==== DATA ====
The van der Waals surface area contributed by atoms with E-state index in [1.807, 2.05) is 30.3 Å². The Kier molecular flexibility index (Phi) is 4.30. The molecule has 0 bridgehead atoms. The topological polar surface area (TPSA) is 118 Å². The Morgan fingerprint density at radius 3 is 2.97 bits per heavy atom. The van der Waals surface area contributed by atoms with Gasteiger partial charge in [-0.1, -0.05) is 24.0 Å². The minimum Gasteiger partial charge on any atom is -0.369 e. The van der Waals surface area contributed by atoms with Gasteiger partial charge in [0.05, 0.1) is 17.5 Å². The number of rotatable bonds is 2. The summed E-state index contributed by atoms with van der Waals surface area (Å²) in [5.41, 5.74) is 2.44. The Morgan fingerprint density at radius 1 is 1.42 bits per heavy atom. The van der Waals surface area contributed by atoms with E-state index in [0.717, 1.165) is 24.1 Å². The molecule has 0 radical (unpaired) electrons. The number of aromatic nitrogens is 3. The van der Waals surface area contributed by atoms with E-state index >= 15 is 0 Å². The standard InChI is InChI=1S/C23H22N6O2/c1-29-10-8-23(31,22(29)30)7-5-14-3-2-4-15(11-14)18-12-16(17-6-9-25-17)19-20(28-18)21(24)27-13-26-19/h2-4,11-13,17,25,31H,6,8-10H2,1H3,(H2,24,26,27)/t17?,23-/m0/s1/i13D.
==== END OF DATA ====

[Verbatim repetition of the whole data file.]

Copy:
The van der Waals surface area contributed by atoms with E-state index in [1.807, 2.05) is 30.3 Å². The Kier molecular flexibility index (Phi) is 4.30. The molecule has 0 bridgehead atoms. The topological polar surface area (TPSA) is 118 Å². The Morgan fingerprint density at radius 3 is 2.97 bits per heavy atom. The van der Waals surface area contributed by atoms with Gasteiger partial charge in [-0.1, -0.05) is 24.0 Å². The minimum Gasteiger partial charge on any atom is -0.369 e. The van der Waals surface area contributed by atoms with Gasteiger partial charge in [0.05, 0.1) is 17.5 Å². The number of rotatable bonds is 2. The summed E-state index contributed by atoms with van der Waals surface area (Å²) in [5.41, 5.74) is 2.44. The Morgan fingerprint density at radius 1 is 1.42 bits per heavy atom. The van der Waals surface area contributed by atoms with E-state index in [0.717, 1.165) is 24.1 Å². The molecule has 0 radical (unpaired) electrons. The number of aromatic nitrogens is 3. The van der Waals surface area contributed by atoms with E-state index >= 15 is 0 Å². The standard InChI is InChI=1S/C23H22N6O2/c1-29-10-8-23(31,22(29)30)7-5-14-3-2-4-15(11-14)18-12-16(17-6-9-25-17)19-20(28-18)21(24)27-13-26-19/h2-4,11-13,17,25,31H,6,8-10H2,1H3,(H2,24,26,27)/t17?,23-/m0/s1/i13D.